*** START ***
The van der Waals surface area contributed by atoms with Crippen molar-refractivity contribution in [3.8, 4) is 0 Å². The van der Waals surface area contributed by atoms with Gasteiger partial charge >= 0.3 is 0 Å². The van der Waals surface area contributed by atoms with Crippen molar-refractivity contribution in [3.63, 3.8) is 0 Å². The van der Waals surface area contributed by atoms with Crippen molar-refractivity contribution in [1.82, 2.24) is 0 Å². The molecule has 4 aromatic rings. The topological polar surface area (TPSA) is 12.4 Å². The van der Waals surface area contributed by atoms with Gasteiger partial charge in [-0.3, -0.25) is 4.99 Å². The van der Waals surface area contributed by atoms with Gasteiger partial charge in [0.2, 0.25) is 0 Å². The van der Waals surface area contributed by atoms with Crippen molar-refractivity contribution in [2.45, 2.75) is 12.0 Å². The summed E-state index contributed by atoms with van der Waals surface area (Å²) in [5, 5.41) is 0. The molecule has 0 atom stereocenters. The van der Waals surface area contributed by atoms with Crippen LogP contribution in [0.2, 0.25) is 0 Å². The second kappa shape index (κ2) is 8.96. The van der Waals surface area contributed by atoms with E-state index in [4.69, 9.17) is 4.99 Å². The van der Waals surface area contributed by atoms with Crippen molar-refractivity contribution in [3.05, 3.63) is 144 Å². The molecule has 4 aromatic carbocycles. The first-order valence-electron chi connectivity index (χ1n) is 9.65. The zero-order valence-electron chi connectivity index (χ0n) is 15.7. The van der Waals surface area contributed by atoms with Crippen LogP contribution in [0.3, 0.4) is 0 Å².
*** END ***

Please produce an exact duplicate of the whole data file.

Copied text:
The van der Waals surface area contributed by atoms with Crippen molar-refractivity contribution in [3.8, 4) is 0 Å². The van der Waals surface area contributed by atoms with Gasteiger partial charge >= 0.3 is 0 Å². The van der Waals surface area contributed by atoms with Crippen molar-refractivity contribution in [3.63, 3.8) is 0 Å². The van der Waals surface area contributed by atoms with Crippen molar-refractivity contribution in [1.82, 2.24) is 0 Å². The molecule has 4 aromatic rings. The topological polar surface area (TPSA) is 12.4 Å². The van der Waals surface area contributed by atoms with Gasteiger partial charge in [-0.3, -0.25) is 4.99 Å². The van der Waals surface area contributed by atoms with Gasteiger partial charge in [0.2, 0.25) is 0 Å². The van der Waals surface area contributed by atoms with Crippen molar-refractivity contribution in [2.45, 2.75) is 12.0 Å². The summed E-state index contributed by atoms with van der Waals surface area (Å²) in [5, 5.41) is 0. The molecule has 0 atom stereocenters. The van der Waals surface area contributed by atoms with Crippen LogP contribution in [0.2, 0.25) is 0 Å². The second kappa shape index (κ2) is 8.96. The van der Waals surface area contributed by atoms with E-state index in [4.69, 9.17) is 4.99 Å². The van der Waals surface area contributed by atoms with Crippen molar-refractivity contribution in [3.05, 3.63) is 144 Å². The molecule has 4 aromatic carbocycles. The first-order valence-electron chi connectivity index (χ1n) is 9.65. The zero-order valence-electron chi connectivity index (χ0n) is 15.7. The van der Waals surface area contributed by atoms with Crippen LogP contribution in [0.3, 0.4) is 0 Å².